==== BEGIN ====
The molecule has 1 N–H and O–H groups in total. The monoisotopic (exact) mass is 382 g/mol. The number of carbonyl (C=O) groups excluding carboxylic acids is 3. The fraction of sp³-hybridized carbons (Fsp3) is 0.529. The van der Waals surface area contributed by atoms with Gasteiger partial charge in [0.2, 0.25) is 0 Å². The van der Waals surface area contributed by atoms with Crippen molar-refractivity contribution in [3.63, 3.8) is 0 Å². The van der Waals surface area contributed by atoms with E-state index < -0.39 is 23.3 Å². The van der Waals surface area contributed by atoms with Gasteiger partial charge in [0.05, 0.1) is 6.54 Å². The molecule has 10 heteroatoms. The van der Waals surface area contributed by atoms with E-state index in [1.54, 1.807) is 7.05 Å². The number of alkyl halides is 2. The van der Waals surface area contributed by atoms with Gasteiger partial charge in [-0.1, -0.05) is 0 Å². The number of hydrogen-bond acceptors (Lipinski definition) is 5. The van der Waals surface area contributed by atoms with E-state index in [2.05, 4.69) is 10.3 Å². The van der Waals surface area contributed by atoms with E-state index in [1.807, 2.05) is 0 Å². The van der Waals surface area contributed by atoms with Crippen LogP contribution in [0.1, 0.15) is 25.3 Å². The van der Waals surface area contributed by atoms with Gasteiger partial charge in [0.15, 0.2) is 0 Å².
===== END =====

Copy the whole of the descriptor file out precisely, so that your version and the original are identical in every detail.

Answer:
The molecule has 1 N–H and O–H groups in total. The monoisotopic (exact) mass is 382 g/mol. The number of carbonyl (C=O) groups excluding carboxylic acids is 3. The fraction of sp³-hybridized carbons (Fsp3) is 0.529. The van der Waals surface area contributed by atoms with Gasteiger partial charge in [0.2, 0.25) is 0 Å². The van der Waals surface area contributed by atoms with Crippen molar-refractivity contribution in [3.63, 3.8) is 0 Å². The van der Waals surface area contributed by atoms with E-state index < -0.39 is 23.3 Å². The van der Waals surface area contributed by atoms with Gasteiger partial charge in [0.05, 0.1) is 6.54 Å². The molecule has 10 heteroatoms. The van der Waals surface area contributed by atoms with E-state index in [1.54, 1.807) is 7.05 Å². The number of alkyl halides is 2. The van der Waals surface area contributed by atoms with Gasteiger partial charge in [-0.1, -0.05) is 0 Å². The number of hydrogen-bond acceptors (Lipinski definition) is 5. The van der Waals surface area contributed by atoms with E-state index in [2.05, 4.69) is 10.3 Å². The van der Waals surface area contributed by atoms with E-state index in [1.807, 2.05) is 0 Å². The van der Waals surface area contributed by atoms with Crippen LogP contribution in [0.1, 0.15) is 25.3 Å². The van der Waals surface area contributed by atoms with Gasteiger partial charge in [0.15, 0.2) is 0 Å².